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Question: plant efficiency

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Question: plant efficiency

Postby mark_mahowald » Fri Feb 03, 2006 10:02 pm

I was looking for the most effcient plant on earth in terms of mineral consumption. I am a senior in high school with no collage experience, so answers would be better if they where easier to understand.
Thanks
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Postby monotreme101 » Sat Feb 04, 2006 12:11 am

I have thought about this same question...I thought it could be applicable to grow plants on garbage heaps (well, they would have to be slightly modified with some soil or something) to help break down the garbage faster and clear the air in the process!!

I thought of bamboo first b/c it grows VERY quickly and it's hardy. But I have no idea if that means it uses the most minerals while gowing.

A plant might use more minerals if it is really big right? So it could be the Red Wood or something...basically I am not sure but these are a few suggestions!
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Postby Dr.Stein » Sat Feb 04, 2006 3:32 pm

Legumes :)
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Postby MrMistery » Sat Feb 04, 2006 4:53 pm

Do you plant that uses most or less minerals? I don't know either, but i am just curious. Why do you say legumes Dr.Stein?
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Postby Dr.Stein » Sat Feb 04, 2006 4:59 pm

I remember that is the one that my professor told me about the efficient plant 8)
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Postby 2810712 » Sat Feb 04, 2006 5:45 pm

I'm curious too...about the answer and about the meaning of the
question first...


efficiency of
mineral = mineral used [ not just absorbed]/total mineral available.
consumption

or do you mean...

efficiency of
mineral = mineral used /total mineral absorbed.
consumption

'Used' means used for osmoragulation, cytochrome/pigments formation, helping enzymes in fuction. So used is nothing but ''persitantly present in the cell.'' M I correct?


& what parameter do we choose to scale mineral usage? Just 'growth' [increase in wt. i suppose...] can only be used if we keep all other factors affecting growth same for all plants under consideration. Or concentration of the mineral...& If total mineral absorbed isn't used [ similar to water] , then where does it go???

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Postby MrMistery » Sat Feb 04, 2006 6:03 pm

I don't think growth can be used since plants have an intrinsec growth rithm. For example, with same conditions a brazilian wallnut tree will grow 20000 times the size of a blade of grass... Does it mean it uses nutrients more efficiently? No
I think it would be better to measure them by the quantity of minerals the plant needs in order to survive. And, in my opinion, there are 2 front-runners in this race:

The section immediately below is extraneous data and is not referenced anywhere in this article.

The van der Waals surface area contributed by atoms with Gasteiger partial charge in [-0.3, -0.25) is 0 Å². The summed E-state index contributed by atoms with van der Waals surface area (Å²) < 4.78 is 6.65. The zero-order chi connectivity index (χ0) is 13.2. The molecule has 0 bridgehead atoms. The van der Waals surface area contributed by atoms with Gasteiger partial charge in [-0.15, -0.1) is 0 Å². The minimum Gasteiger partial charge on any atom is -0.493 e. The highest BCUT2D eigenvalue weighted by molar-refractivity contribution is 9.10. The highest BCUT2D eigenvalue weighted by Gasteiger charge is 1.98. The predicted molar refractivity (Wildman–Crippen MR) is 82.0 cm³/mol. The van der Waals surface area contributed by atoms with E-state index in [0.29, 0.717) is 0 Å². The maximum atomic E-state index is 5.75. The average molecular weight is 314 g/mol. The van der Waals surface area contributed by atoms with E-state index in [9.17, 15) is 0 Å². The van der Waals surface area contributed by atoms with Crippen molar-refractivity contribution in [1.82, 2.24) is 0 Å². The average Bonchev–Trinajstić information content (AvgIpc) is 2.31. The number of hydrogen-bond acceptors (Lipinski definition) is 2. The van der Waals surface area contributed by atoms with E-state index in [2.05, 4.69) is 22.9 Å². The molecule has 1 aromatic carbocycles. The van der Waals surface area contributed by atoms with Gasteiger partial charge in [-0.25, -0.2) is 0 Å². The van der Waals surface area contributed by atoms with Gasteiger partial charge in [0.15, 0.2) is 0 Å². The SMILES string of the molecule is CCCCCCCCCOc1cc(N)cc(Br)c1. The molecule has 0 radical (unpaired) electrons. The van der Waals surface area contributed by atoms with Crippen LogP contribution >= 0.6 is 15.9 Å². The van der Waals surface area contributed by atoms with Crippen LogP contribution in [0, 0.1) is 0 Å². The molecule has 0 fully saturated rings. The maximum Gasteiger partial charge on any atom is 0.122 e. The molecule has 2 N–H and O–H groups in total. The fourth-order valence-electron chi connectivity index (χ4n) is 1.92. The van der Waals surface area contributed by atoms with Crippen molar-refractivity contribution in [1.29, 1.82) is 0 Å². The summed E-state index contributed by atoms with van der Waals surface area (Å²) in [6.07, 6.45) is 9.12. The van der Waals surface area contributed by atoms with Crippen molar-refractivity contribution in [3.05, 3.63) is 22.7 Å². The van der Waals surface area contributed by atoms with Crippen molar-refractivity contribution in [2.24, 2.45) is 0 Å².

1. Desert plants(like cacti). These plants are adapted to an extreme lack of water. So a lack of minerals is imposed.
2. Legumes. These plants live in mutualistic symbiosys with some bacteria(Ex: Rhizobium leguminosarum) that turn nitrogen from the atmosphere into usable ammonia, nitrates, nitrits etc. Nitrogen is one of the minerals required in the highest quentity by a normal plant...

Opinions, questions?!

Regards,
Andrew
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Postby 2810712 » Sun Feb 05, 2006 3:27 am

Desert plants... yeah...

We may use the % increase in wt.. BUt as we can't control or measure many factors governing growth [ inheritance , each environmental factor, tumours, infections etc.] we can't use wt. We may use average concentrations of minerals in the plant.

Which definition of efficiency do you agree with?
A plant 'needs' more means the concentration in its cells of minerals is higher. i.e. i.e. efficiency is higher. Desert plants have higher efficiency as
Andrew said. The legumes have higher nitro-mineral supply due to the symbiotic bacteria than the other compared plants. So, i'm quite doubtful here.

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Postby mark_mahowald » Mon Feb 06, 2006 6:18 am

By efficency I ment more the ability of some plants to survive in places that are so difficult in which to live, that they stand out. Since I posted this, I have read some interesting things about some mosses. They exist everywhere on earth (above sea level), they are so long lived, that we are not entirely sure how long most of them live (many tens of decades), and they are an interesting example of a symbotic relationship. Mosses are a symbotic relationship of plant and fungi. They are one of the oldest forms of life, and one of the most tenacious. I may have answered my own question, but any discussion would still be very appricated. I need some more interesting species than mosses for my project.
Thanks.
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Postby 2810712 » Mon Feb 06, 2006 5:22 pm

U seem to be senior but still i continue-

I know that insect 'eating' plants can survive in low N-containing soils. [ The insects supply those N-compounds]...
think of Diatoms, hilly and desert area plants, etc.


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